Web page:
Scott Morgan's Classroom Management Plan
Trinity Lutheran 1st - 8th Grade Computer Class

Grades 1st - 2nd
12:45pm - 1:15pm

Grades 3rd - 4th
1:15pm - 1:45pm

Grades 5th - 6th
1:45pm - 2:30pm

Grades 7th - 8th
2:30pm - 3:15pm

Introduction and Overview

  Each day that I spend in the classroom presents new challenges. Every situation and each different child requires an individualized response from me as the teacher. Nevertheless, a formal, written classroom management plan supported by research is an invaluable starting point when dealing with the ever-changing features of a classroom. I have always been an “organizer”. I like to be prepared. So, it is little wonder that I rely on organization, planning, and routine as 90% of my classroom management plan. When I am able to anticipate problems before they occur, I can avoid them and allow my classroom to function smoothly. The other 10% of the plan consists of discipline policies such as rules, consequences, and incentives. In most cases, if the day is organized and planned well, the discipline policies are not an issue. However, they are available if needed. I have learned that being myself and treating my students with respect is the best way to resolve any situation. Showing them that I truly care about their success and happiness is the best way to convince students that we are all working toward attaining common goals.

Classroom Management Goals

• Develop an understanding of students' cognitive, social, physical, and   emotional development and to create learning opportunities that support   student academic development.

• Recognize and value student diversity and the differences in how students   learn and provide instruction to accommodate such diversity.

• Create a classroom environment that facilitates learning and a climate that   encourages fairness, positive social interactions, active learning, and

• Spark enthusiasm for learning.

Classroom Procedures

  There are a multitude of classroom procedures that quickly become routine for my students. These procedures provide classroom ownership for the student's and help the day flow more smoothly. Since we essentially follow the same routine every class period, students know what to expect, thereby minimizing disruptive behaviors. I feel the two most important routines in elementary and middle school occur when the students walk in the door and when it is time to leave at the end of the class period. These two times can be very chaotic if not managed properly.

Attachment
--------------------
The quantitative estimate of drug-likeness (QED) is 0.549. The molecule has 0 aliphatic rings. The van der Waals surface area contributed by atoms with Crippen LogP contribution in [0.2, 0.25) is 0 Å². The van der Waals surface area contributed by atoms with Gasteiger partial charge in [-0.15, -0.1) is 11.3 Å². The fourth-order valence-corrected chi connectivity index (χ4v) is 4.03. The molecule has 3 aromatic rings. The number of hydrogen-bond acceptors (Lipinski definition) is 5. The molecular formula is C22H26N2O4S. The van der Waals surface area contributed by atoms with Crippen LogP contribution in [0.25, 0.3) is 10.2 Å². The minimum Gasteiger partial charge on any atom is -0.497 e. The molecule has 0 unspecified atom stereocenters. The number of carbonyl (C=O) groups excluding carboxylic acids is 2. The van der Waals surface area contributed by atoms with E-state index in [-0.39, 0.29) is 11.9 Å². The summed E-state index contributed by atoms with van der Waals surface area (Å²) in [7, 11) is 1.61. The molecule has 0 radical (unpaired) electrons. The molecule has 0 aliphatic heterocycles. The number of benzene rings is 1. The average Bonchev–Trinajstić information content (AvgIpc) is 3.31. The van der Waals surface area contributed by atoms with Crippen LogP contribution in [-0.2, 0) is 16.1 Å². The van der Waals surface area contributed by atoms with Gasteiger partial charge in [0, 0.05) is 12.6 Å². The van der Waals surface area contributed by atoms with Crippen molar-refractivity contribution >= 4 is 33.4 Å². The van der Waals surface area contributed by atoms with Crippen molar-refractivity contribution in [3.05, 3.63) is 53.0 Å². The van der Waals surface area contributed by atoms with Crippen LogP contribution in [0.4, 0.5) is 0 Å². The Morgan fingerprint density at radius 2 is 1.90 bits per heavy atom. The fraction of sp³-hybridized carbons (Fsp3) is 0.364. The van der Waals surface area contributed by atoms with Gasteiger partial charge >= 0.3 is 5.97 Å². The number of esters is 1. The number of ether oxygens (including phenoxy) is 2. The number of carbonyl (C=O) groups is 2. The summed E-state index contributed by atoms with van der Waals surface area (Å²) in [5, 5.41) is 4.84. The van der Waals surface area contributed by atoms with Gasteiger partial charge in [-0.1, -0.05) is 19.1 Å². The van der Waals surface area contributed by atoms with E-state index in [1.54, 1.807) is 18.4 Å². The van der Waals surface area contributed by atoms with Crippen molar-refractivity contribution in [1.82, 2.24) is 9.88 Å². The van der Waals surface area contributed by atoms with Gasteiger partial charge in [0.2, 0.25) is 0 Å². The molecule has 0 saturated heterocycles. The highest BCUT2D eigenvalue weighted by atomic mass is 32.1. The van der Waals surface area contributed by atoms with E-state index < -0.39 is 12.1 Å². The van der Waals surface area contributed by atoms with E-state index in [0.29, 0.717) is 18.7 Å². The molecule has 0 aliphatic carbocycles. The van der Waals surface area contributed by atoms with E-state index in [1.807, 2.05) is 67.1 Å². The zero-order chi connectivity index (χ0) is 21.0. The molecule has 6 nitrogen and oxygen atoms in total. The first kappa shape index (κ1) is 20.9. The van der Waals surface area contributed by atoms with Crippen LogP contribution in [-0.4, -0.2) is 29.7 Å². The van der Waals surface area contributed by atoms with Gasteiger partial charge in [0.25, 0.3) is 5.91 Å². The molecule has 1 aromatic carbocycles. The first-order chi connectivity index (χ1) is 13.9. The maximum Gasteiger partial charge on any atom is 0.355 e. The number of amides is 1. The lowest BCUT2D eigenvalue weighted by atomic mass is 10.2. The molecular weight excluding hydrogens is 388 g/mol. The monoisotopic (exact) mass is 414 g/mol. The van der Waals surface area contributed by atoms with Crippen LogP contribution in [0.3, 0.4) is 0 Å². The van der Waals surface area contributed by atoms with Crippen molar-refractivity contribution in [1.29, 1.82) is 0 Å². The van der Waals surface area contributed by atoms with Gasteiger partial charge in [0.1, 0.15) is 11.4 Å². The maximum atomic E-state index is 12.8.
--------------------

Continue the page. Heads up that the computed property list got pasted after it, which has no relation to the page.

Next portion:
Being of Class Routine
  1. The student enter the classroom quietly and to their assigned seats.
  2. The students turn on their computers and do their “Bell Work”
        A. Open Microsoft Word and type:

    3. Students raise their hand and have teacher check it.
    4. Then students start lessons or assignment currently working on.

Exiting Routine

    1. When instructed to do so… Students will shut down at their computers.
    2. Students will push in their chairs.
    3. Students will line up at the door.
    4. Students will exit room quietly and walk in a single line to their next         class.

Red Cup / Technology Questions

  I have 17 computers in my classroom. There is a red plastic cup at each station. When a student has a technology question, the student puts the red cup on top of his/her monitor. No more annoying waving of the hands to receive help with tech problems, while waiting for an answer. Many times the student will solve his/her own problems, while waiting for help.

Buddy System
  Students are encouraged to ask their fellow classmates to the left and right of them, not across the room.

Junior Geek Squad
Grade 5-6, and 7-8 students

  After a few weeks, I will assign the job of computer helpers. I call these helpers the Junior Geek Squad to the rescue. This method of helping others with tech problems really works! If the Geek Squad members cannot solve the problem, I'll intervene. CURRENT JUNIOR GEEK SQUAD

Future Classroom Ideas

  Red / Green Card. If a student has a question or concern they turn their card from green to red. So, in five year old terminology, green=good and red=stuck.

      To assemble your very own red/green cards take index cards and tape       green construction paper on one side, and red construction paper on       the back. If you want them to last a few years, I highly suggest you get       them laminated. When the come back from laminating, take wooden       squeeze clothespins from the dollar store and affix them with an       adhesive to the corner of your computers.

  Currently each student is using a floppy to save his or her work. My future classroom students will be using flash drives. I will use white nail polish and paint a personal class number on each flash drive. The flash drives will hang on the ropes pinned to a tech bulletin board. After a lesson on how to use the drives, students are to use the flash drives in the computer lab to save their assignments.